All of the hotels and airlines that responded to requests for comment said they take fraud seriously and have measures in place to stop it; Motherboard’s test indicates that there still are gaps in these protections.
Another travel agent’s advertisement thread on a Russian crime forum goes on for some 37 pages, with the majority of posts seeming to be positive reviews of the service. The reviews and comments for one agent is 72 pages long, with the most recent review posted just last week, which also praised the seller for sending tickets on time with no issues.
“It worked perfectly, sent a small crowd to Paris,” another review written in October reads.
With the reviews, many users also post photos from their plane, hotel, or elsewhere on their trip, so their vouch carries more weight. But these photos may come back to bite some of the reviewers.
Using clues in the photos, Motherboard successfully geolocated one fraudster to a high-end hotel in New York’s Times Square overlooking the Barclays building. Motherboard also found another scammer outside a casino in Cannes, France. Some of these people were trivial to geolocate thanks to their sloppiness or perhaps brazenness—the images included a piece of paper with the hotel’s branding, for instance. But others required a closer examination—an analysis of the skyline in one photo showed it was taken from a particular hotel in Bangkok.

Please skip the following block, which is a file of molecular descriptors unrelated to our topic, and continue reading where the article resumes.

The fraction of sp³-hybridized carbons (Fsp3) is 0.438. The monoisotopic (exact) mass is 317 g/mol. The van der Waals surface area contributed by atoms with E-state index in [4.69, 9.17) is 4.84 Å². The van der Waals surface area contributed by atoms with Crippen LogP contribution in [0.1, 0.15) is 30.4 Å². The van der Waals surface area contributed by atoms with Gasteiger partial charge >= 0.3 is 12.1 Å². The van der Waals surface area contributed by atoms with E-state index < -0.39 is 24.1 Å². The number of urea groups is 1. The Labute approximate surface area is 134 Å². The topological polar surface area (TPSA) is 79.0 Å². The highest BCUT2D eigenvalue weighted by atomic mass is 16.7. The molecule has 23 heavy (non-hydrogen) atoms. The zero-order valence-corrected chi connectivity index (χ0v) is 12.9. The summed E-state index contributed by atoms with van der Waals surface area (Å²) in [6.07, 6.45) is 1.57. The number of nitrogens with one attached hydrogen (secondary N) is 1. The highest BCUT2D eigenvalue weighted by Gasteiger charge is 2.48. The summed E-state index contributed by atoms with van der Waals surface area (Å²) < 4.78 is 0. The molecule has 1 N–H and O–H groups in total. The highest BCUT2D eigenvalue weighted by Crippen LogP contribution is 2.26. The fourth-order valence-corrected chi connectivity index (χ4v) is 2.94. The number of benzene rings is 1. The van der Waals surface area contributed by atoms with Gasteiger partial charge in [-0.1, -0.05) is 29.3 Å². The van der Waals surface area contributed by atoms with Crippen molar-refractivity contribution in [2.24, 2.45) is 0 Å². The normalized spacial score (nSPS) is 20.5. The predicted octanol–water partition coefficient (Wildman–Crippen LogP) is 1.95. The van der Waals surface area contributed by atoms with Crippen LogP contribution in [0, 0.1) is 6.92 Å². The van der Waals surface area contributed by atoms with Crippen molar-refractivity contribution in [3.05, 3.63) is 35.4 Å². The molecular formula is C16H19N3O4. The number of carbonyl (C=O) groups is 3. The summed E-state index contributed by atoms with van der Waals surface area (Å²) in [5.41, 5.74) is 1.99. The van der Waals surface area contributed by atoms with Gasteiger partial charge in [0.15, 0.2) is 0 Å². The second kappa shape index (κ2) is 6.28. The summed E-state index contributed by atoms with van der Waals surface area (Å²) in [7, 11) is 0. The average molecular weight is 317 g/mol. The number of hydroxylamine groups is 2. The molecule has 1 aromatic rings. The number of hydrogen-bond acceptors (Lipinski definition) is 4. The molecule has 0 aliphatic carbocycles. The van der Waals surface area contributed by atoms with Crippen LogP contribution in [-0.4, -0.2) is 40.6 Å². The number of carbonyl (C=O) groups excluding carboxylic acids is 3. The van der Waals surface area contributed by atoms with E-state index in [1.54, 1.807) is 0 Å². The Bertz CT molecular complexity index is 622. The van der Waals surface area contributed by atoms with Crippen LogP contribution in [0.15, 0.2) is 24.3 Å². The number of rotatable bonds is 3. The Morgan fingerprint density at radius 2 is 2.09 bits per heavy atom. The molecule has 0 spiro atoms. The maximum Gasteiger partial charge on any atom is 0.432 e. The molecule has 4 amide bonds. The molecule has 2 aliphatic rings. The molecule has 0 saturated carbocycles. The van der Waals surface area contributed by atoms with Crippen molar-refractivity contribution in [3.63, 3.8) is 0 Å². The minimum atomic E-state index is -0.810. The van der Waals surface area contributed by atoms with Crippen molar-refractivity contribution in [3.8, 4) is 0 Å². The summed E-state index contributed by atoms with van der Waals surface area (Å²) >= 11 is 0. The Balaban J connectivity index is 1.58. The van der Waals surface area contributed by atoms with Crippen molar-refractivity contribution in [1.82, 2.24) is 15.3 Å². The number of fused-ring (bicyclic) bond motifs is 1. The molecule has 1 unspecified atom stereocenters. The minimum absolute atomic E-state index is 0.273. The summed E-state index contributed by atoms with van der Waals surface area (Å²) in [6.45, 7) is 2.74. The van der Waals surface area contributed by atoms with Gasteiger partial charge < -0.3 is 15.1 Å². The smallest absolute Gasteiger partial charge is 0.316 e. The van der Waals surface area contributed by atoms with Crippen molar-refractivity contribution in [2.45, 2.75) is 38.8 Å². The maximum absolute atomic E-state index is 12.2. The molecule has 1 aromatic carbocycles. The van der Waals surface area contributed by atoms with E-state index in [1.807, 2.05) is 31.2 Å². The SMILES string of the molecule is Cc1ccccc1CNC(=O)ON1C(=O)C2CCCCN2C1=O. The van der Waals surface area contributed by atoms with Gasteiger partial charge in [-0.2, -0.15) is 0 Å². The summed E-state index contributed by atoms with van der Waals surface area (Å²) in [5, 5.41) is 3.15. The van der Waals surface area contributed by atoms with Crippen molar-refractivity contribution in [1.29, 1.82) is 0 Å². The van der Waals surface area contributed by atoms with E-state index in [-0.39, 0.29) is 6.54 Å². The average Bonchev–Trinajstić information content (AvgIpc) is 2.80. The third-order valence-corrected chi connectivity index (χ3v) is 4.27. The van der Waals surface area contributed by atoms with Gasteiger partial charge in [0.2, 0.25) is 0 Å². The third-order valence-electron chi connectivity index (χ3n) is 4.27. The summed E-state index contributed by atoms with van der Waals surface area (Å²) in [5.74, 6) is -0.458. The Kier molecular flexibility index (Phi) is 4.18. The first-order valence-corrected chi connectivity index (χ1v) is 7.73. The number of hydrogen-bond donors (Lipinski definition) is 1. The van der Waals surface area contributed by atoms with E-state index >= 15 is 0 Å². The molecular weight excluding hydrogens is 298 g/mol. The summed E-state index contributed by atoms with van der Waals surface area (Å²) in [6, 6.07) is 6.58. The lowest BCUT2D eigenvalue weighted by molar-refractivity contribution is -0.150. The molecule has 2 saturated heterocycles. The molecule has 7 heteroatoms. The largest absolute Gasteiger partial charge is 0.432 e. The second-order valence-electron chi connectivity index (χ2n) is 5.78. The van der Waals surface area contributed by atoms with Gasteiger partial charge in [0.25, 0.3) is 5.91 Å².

In one case, the reviewer posted a photo of their boarding pass, with their name and other personal info redacted. However, the barcode of the boarding pass itself remained visible. Motherboard cropped the photo and used a free online tool that decodes boarding pass barcodes to reveal the name used for the booking.
Not all of these bookings are successful. In some cases, scammers may trigger fraud alerts from the hotel or airline. Seemingly in an effort to have a successful trip before anti-fraud measures kick in, some travel agents only allow booking from one to five days in advance.
“For 1-5 days all good hotels have already been bought up by 100%!” one user on a crime forum replied to a travel agent’s advertisement in Russian.
The Trend Micro researchers added that “when looking at the service agreements of these sellers they often reference ‘grace periods’ for card transactions to limit the chance the fraud is detected before the service is used.”
The travel agents “carefully study anti-fraud detection systems and have tricks to either bypass them or delay alerts so their customers would be able to use the service before the fraud is detected,” the researchers wrote.
And certainly not all of the trips are glamorous. Some Russian-language reviews show photos of a rather unsightly plate of chewy looking scrambled eggs and a few hunks of meat—hardly the 5 star holiday of an entrepreneurial hacker.
As with any other cybercrime enterprise, there are multiple parts that need to be strung together—sourcing the commodity, finding how other crooks can make use of it, and effectively monetizing it. Often there are many different people involved in different parts of that supply chain. In this case, some sellers focus purely on providing access to loyalty points or accounts, which the travel agents can use to book hotels for their customers. Or, people looking for cheap hotel rooms may want to skip the middleman and just buy the loyalty accounts themselves.